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Critics have always looked for screen situations and the real life of woody Allen when judging his films. He continues to make films despite being more reclusive in the past five years. “Sweet & Lowdown” is a departure of his usual style. This is a story based on a 1930s fictitious jazz guitarist by the name of Emmet Ray (Sean Penn). Allen has always been a jazz fanatic and this showcases his passion. The film feels like a jazz jam session with a burst of intensity amongst a general mellow flow.
Emmet Ray is an erratic, ego-driven person who’ll tell anyone he is the world’s best jazz guitarist, except for the legendary and real Django Reinhardt. Emmet parties, gambles and sleeps his way around the country. His girlfriends come second to his music, but he also lives for watching trains and shooting rats at garbage tips. However, he makes a deep connection with Hattie (Samantha Morton), a mute girl from a childhood illness. They make an apparent perfect match and, together with his drummer Bill Shields (Brian Markinson), settle in Los Angeles. Emmet and Hattie’s relationship forms the emotional crux of the film. But Emmet fears this notion of a long-term relationship and wants to break free, despite her adoration of him. He meets a socialite, Blanche (Uma Thurman), who coaxes him into an unhealthy marriage. She is a writer who matches Emmet in her self-absorption.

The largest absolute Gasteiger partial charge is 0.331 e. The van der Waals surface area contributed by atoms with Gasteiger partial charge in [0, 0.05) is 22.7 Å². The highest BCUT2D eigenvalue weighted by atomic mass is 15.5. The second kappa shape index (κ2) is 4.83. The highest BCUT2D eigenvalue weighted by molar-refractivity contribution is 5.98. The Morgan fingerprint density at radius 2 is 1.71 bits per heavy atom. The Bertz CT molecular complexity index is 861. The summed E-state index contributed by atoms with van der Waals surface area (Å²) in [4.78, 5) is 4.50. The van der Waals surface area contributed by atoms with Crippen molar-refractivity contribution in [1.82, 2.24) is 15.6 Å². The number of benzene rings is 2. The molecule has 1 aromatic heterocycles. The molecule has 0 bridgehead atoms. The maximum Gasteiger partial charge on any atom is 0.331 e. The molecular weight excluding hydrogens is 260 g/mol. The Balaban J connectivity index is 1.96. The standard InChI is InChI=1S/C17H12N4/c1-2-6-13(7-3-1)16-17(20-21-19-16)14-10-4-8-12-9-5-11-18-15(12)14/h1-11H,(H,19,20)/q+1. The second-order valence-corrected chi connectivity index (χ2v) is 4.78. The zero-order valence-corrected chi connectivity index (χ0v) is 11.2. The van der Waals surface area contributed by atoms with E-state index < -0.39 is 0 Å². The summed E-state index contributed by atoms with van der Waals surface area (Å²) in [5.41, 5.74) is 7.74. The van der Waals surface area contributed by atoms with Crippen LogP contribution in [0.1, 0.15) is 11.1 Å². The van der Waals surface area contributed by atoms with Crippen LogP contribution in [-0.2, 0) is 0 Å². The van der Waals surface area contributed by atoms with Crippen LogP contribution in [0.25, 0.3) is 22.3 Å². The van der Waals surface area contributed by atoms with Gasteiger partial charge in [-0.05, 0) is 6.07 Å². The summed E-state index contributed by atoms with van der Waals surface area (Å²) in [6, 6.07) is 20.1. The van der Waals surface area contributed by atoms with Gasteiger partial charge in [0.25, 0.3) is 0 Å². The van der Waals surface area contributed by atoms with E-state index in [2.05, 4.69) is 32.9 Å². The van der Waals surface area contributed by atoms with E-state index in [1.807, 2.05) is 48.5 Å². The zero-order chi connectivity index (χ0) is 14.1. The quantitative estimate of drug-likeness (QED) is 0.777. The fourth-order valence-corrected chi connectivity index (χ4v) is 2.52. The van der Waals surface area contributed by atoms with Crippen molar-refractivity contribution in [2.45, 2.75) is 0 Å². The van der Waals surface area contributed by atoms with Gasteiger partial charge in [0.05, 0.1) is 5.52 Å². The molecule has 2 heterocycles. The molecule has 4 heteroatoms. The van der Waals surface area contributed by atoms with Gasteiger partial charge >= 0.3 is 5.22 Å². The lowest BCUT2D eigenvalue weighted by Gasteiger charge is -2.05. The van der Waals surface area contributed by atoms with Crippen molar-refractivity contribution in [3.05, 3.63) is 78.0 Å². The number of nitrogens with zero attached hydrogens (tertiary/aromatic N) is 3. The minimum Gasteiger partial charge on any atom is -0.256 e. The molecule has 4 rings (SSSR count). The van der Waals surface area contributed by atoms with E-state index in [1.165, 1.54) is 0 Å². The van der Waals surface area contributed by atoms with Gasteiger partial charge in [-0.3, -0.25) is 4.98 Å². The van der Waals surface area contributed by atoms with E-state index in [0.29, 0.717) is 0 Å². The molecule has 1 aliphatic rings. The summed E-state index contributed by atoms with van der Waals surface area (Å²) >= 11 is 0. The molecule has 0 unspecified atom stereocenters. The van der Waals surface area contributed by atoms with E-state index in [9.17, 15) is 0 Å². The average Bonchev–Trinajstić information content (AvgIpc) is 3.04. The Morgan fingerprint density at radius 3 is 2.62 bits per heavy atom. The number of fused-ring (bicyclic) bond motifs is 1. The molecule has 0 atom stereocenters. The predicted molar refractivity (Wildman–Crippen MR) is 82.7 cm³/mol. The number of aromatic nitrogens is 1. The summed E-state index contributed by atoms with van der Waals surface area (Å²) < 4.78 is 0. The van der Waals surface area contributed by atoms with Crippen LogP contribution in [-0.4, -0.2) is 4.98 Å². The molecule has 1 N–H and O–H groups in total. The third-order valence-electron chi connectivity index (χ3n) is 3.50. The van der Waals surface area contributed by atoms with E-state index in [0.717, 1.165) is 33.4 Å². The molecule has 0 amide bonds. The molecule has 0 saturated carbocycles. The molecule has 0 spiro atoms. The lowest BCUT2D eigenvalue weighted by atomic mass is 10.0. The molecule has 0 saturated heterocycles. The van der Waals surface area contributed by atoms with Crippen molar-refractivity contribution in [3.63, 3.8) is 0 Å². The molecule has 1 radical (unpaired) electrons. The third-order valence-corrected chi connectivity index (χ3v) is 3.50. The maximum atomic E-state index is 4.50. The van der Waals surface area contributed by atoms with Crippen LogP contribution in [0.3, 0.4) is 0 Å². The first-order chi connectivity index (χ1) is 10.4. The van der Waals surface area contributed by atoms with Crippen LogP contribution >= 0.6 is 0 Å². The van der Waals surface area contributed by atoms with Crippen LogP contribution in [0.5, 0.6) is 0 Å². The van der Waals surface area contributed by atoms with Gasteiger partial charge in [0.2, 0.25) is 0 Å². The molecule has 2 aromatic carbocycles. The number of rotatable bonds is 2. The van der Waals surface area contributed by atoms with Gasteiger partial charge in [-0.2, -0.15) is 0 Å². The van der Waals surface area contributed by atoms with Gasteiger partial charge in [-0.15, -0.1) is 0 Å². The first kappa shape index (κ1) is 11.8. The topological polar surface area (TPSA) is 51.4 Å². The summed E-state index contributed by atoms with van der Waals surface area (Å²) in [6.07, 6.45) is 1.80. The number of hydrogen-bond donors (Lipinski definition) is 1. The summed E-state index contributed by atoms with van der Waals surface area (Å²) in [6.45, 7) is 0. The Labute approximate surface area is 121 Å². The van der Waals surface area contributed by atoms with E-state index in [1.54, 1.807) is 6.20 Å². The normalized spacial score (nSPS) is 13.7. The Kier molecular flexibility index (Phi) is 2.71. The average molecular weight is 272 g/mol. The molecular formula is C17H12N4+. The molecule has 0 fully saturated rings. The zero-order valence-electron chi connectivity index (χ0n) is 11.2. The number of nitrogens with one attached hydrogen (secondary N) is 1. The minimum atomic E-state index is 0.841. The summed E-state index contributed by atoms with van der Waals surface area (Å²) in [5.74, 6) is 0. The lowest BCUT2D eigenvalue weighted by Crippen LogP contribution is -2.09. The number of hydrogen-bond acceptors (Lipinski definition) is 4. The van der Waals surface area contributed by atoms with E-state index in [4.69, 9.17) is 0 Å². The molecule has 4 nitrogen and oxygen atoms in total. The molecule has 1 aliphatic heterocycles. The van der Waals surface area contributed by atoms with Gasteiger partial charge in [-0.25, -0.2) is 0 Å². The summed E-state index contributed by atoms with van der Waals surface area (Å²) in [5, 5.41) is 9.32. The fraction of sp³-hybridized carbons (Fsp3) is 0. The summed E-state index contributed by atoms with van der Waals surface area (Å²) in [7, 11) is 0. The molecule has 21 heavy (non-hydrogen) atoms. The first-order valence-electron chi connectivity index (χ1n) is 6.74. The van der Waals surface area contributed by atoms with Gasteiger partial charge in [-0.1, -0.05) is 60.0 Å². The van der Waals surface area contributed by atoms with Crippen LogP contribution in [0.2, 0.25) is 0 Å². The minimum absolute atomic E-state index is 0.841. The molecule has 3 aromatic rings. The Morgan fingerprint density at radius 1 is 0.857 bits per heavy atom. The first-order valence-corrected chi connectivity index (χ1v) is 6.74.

“Sweet & Lowdown” is more dramatic than Woody Allen’s recent films but comedic elements are still evident. Sean Penn throws himself into the lead role perfectly. He seems right for the changed situations that occur. But he doesn’t steal the scenes. Samantha Morton gives a heartbreaking performance of real magnitude. She captures Hattie’s sweet personality with infectious facial expressions. Her scenes with Penn are the momentous points of the film. There is a stellar supporting cast, including the talented Gretchen Mol, as another of Emmet’s would-be conquests, and Anthony LaPaglia as a gangster. I was a little disappointed with Uma Thurman, as the eccentric heiress and writer that Blanche is. She doesn’t add much to the film at all, yet she is always capable of much better. Somehow, “Pulp Fiction” has been a hard act to follow for her.
It’s no surprise that Allen’s screenplay is intelligent and perceptive. The film takes an honest, graceful look at love and the connection between romance and art. He superbly underplays the scene between Emmet and Hattie when all builds up to an emotional moment near the end of the film. Viewers will see how it unfolds at the conclusion. The emotional content is only strong in parts, though. It is the wealth of stories from the golden era of jazz music that is a delight and the soundtrack attests to that well. “Sweet & Lowdown” is a mostly enjoyable film.